Large data set analyzing/processing on cluster machines


MapReduce framework is widely using for analyzing the large set of data. One important type of data analysis is done with MapReduce is log processing. MapReduce is basically runs on any distributed file storage system such as Hadoop File System (HDFS) from Apache Hadoop. This MapReduce Framework which runs on each HDFS Node and do the parallel aggregation of the log data then produce the result.

A Hadoop job is to analyze the log data from HDFS. The basic procedures to be followed to achieve the objective are:

  • Collect the necessary log files from the cluster machines, which are producing the actual logs.
  • Batch the logs into a file which is atleast equivalent to 64MB, which is the default HDFS block level storage.
  • Compress the batched log files.
  • Send the batched log files to HDFS.
  • Run the Hadoop jobs to analyze the batch log files using the MapReduce framework.
  • Store the results into HBase for future purpose

The challenge involved in developing such system is, ‘How are we going to collect the log data from the cluster machines?’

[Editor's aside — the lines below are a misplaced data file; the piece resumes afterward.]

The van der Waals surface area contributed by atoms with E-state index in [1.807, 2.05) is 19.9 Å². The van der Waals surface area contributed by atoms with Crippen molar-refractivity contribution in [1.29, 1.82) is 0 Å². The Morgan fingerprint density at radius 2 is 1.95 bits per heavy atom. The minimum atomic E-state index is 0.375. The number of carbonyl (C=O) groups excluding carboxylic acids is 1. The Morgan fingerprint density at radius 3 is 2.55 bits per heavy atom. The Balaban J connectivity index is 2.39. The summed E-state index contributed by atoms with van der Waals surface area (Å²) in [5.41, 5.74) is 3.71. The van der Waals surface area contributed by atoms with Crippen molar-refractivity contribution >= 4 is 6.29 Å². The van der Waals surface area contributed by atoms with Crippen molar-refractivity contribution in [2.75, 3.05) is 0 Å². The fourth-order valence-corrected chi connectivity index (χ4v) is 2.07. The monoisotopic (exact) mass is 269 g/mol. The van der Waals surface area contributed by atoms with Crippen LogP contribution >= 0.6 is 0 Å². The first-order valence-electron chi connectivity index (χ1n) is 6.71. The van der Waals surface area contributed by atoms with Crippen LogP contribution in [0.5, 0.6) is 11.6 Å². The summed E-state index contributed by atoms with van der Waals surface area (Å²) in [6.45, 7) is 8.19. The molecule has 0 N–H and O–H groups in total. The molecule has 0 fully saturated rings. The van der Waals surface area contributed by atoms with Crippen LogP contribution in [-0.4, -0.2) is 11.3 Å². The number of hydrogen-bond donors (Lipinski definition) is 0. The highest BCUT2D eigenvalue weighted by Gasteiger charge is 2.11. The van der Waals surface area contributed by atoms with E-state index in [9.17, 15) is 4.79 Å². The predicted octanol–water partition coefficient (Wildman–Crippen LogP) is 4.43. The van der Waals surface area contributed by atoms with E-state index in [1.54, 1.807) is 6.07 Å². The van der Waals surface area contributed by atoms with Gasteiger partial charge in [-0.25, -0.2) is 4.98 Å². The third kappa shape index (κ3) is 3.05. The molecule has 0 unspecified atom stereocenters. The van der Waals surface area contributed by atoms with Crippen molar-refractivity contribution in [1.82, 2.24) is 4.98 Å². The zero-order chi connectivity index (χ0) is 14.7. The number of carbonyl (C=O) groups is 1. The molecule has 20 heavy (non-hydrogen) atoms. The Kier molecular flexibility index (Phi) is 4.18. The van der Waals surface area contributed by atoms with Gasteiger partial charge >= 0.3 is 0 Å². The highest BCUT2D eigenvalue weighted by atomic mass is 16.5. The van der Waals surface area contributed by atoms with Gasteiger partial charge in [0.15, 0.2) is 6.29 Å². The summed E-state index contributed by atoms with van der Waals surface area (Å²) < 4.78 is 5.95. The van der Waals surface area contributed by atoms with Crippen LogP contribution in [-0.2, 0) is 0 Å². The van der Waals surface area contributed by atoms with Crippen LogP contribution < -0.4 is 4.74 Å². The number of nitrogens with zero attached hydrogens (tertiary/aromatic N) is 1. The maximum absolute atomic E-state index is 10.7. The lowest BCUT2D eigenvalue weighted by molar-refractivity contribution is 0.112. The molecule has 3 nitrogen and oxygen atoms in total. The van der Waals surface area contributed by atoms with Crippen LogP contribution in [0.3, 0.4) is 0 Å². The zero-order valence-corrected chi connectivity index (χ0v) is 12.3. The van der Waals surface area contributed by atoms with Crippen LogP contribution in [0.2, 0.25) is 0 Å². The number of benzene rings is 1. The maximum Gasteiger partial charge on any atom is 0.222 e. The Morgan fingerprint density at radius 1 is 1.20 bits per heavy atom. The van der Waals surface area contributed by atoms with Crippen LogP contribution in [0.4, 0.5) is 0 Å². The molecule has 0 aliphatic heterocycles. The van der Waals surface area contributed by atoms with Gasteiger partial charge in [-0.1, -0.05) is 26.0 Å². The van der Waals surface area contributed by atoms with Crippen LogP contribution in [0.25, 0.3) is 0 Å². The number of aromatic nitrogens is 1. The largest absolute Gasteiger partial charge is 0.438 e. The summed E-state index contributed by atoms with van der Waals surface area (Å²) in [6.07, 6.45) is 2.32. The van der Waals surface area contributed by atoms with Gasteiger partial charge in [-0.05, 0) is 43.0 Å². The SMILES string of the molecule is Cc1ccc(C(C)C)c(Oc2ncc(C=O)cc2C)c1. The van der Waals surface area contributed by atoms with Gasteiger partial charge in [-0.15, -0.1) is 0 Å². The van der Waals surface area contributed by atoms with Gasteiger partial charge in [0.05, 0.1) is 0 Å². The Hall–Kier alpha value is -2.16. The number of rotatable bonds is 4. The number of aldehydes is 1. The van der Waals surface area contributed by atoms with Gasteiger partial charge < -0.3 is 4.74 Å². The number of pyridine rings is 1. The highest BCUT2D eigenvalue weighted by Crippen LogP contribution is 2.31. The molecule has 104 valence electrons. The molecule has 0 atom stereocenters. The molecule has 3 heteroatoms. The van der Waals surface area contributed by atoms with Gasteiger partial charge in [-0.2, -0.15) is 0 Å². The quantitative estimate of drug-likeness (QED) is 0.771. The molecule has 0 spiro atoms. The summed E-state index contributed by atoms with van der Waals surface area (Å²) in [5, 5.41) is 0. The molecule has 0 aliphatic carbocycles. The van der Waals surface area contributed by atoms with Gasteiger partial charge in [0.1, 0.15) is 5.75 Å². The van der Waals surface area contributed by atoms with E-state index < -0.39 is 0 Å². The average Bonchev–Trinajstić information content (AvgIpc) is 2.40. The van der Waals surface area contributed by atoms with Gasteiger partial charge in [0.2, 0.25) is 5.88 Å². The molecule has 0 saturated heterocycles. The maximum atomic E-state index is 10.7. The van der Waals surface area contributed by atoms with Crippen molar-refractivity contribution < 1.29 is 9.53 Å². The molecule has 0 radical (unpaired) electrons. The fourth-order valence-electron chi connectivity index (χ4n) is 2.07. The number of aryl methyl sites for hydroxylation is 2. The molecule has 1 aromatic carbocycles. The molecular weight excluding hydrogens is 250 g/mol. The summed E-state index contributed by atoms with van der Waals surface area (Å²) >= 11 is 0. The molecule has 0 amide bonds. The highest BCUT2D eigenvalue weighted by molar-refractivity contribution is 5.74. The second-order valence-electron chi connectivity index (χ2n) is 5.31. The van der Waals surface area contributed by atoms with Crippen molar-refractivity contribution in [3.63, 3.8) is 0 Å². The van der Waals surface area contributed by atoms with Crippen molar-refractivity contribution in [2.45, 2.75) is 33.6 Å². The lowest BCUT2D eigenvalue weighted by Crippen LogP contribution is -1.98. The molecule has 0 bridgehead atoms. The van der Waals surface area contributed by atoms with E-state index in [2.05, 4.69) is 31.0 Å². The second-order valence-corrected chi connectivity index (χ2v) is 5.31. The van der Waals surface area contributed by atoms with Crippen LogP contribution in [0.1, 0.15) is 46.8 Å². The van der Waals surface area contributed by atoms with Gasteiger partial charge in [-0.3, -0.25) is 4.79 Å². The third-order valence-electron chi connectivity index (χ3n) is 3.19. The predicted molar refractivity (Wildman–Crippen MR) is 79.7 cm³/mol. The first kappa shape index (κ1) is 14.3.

The generic way to overcome the above stated challenge is to write the logs directly into a message queue from all the cluster machines. The utility which is running on top of each HDFS node will read the messages from the queue and convert into a compressed batch log files. But this is not an optimal way of processing the log files.

Recently, Facebook open sourced their internal logging system called Scribe. Scribe is a server for aggregating streaming of log data. It is designed to scale to a large number of nodes and also fault tolerant. Facebook describes their usage of Scribe by saying, “[Scribe] runs on thousands of machines and reliably delivers tens of billions of messages a day.”